The sets for "Tristan und Isolde" and "Macbeth" safely stored and awaiting further use behind the fire curtain, the Los Angeles Philharmonic continues its Dorothy Chandler Pavilion season this week by observing Christmas.
The initial performance of the first of two programs devoted to Bach's "Christmas" Oratorio was played and sung in front of the curtain, on the raised orchestra pit, actually within the Pavilion house. And, under the careful leadership of Christopher Hogwood, played and sung splendidly.
These four performances of the first three cantatas that make up what the composer called his "Weihnachts Oratorium," began Tuesday (and end Sunday); Parts IV-VI will be given Wednesday and Dec. 19. In the concerts this week, Hogwood uses four vocal soloists, an orchestra of 34 players, and 48 members of the Los Angeles Master Chorale.
Despite some muddying of textures, and occasional overplaying by the instrumental ensemble--or was it undersinging by the soloists?--the first performance emerged consistently vigorous, sometimes touching and in moments inspirational.
While its colleagues are playing "Tristan" on alternate nights in the Pavilion, this contingent of Philharmonic members is giving stylish and affectionate readings to some of Bach's more joyful religious expressions. The British conductor continues his ostensible proselytizing for the questionable practice of mounting small-scale works in large auditoriums. This time, with the performers virtually in the laps of the audience, such proselytizing seemed almost justifiable.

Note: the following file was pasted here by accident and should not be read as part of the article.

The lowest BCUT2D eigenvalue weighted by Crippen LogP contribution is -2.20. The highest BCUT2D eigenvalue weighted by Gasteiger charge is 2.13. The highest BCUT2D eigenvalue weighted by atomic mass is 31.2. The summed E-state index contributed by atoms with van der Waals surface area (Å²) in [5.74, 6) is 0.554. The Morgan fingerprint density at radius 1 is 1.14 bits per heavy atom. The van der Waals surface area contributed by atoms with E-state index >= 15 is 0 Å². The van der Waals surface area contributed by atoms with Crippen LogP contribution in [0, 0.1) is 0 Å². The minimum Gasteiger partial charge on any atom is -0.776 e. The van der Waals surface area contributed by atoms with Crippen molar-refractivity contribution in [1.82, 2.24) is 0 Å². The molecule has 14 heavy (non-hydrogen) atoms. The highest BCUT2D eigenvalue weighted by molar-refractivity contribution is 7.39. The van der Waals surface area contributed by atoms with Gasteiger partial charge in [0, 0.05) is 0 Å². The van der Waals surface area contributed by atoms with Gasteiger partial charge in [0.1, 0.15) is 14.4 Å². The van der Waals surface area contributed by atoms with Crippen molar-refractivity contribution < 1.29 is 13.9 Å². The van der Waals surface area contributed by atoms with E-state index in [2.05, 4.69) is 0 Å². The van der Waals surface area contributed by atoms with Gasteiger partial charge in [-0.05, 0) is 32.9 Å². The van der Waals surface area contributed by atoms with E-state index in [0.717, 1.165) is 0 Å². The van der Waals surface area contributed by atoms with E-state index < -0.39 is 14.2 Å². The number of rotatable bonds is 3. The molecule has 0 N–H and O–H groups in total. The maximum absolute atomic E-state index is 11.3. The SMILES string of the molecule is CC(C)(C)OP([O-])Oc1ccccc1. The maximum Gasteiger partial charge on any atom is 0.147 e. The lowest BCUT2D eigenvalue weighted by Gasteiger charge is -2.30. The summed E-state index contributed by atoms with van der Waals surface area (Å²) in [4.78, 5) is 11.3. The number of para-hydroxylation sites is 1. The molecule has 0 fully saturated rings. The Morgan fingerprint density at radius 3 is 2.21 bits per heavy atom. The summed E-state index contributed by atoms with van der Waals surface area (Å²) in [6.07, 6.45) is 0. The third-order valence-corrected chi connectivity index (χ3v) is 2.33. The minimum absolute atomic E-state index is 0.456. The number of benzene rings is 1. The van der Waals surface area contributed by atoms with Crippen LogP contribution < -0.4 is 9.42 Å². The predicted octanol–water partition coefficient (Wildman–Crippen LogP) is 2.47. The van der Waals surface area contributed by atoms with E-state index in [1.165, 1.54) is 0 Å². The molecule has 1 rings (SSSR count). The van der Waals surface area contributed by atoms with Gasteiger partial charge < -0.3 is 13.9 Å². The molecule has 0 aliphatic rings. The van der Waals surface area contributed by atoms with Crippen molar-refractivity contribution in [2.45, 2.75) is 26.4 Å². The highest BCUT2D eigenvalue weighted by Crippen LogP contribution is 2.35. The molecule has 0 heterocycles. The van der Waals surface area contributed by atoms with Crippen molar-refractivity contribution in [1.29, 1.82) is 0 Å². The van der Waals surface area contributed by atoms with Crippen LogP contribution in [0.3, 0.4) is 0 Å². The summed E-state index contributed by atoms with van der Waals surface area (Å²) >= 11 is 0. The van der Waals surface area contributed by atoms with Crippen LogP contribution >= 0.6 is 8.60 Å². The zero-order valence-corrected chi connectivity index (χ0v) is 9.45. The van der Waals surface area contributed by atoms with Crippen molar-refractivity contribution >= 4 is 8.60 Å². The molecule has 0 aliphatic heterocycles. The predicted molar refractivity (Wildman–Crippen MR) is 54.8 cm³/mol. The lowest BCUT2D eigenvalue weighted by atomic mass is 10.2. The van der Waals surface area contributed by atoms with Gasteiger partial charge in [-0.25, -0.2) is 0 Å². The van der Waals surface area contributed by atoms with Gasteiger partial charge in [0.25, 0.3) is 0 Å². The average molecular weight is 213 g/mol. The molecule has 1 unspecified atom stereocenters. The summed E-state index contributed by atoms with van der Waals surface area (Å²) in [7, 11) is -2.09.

Still, the kinds of clarity and transparency one would hope for seldom became part of this event. Uncharacteristically, the L.A. Master Chorale unit appeared timid in attack; as is sometimes the case, its words emerged mushy and poorly enunciated, though the sound it produced was mellow and effortlessly blended. Those adjectives also apply to the Philharmonic body's contributions. Perhaps placement gave the instrumentalists the advantage; they consistently, if never disastrously, overpowered their vocal colleagues.
Neatly guided by the (this time) benignly unobtrusive conducting of Hogwood, the four vocal soloists met a high standard.
In his L.A. Philharmonic debut, the British tenor Laurence Dale sang sweetly, incisively and impassionedly, by turns, in the important curlicues of the Evangelist's role. Soprano Mary Rawcliffe made handsome and expressive sounds in her infrequent opportunities. David Thomas, a regular Hogwood principal, brought verbal point and surprising basso mellowness to a variety of Bachian challenges. And a new Canadian mezzo, Catherine Robbin, impressed through her easy, pretty and light--if sometimes textually unconnected--singing.